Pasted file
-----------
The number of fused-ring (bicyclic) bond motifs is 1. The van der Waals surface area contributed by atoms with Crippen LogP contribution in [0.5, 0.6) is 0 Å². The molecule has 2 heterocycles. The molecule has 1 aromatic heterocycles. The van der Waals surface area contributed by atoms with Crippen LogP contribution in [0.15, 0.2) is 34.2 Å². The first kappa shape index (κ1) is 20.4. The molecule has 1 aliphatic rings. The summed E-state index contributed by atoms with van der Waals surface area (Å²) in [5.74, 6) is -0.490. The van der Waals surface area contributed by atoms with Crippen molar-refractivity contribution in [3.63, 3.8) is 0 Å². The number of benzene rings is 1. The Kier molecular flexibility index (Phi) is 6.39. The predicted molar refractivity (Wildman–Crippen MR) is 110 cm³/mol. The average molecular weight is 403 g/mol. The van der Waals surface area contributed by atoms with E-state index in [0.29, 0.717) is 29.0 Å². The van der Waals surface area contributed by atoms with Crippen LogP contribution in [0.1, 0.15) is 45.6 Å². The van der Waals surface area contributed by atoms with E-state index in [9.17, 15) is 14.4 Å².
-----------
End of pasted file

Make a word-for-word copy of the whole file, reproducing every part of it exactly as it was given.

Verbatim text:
The number of fused-ring (bicyclic) bond motifs is 1. The van der Waals surface area contributed by atoms with Crippen LogP contribution in [0.5, 0.6) is 0 Å². The molecule has 2 heterocycles. The molecule has 1 aromatic heterocycles. The van der Waals surface area contributed by atoms with Crippen LogP contribution in [0.15, 0.2) is 34.2 Å². The first kappa shape index (κ1) is 20.4. The molecule has 1 aliphatic rings. The summed E-state index contributed by atoms with van der Waals surface area (Å²) in [5.74, 6) is -0.490. The van der Waals surface area contributed by atoms with Crippen molar-refractivity contribution in [3.63, 3.8) is 0 Å². The number of benzene rings is 1. The Kier molecular flexibility index (Phi) is 6.39. The predicted molar refractivity (Wildman–Crippen MR) is 110 cm³/mol. The average molecular weight is 403 g/mol. The van der Waals surface area contributed by atoms with E-state index in [0.29, 0.717) is 29.0 Å². The van der Waals surface area contributed by atoms with Crippen LogP contribution in [0.1, 0.15) is 45.6 Å². The van der Waals surface area contributed by atoms with E-state index in [9.17, 15) is 14.4 Å².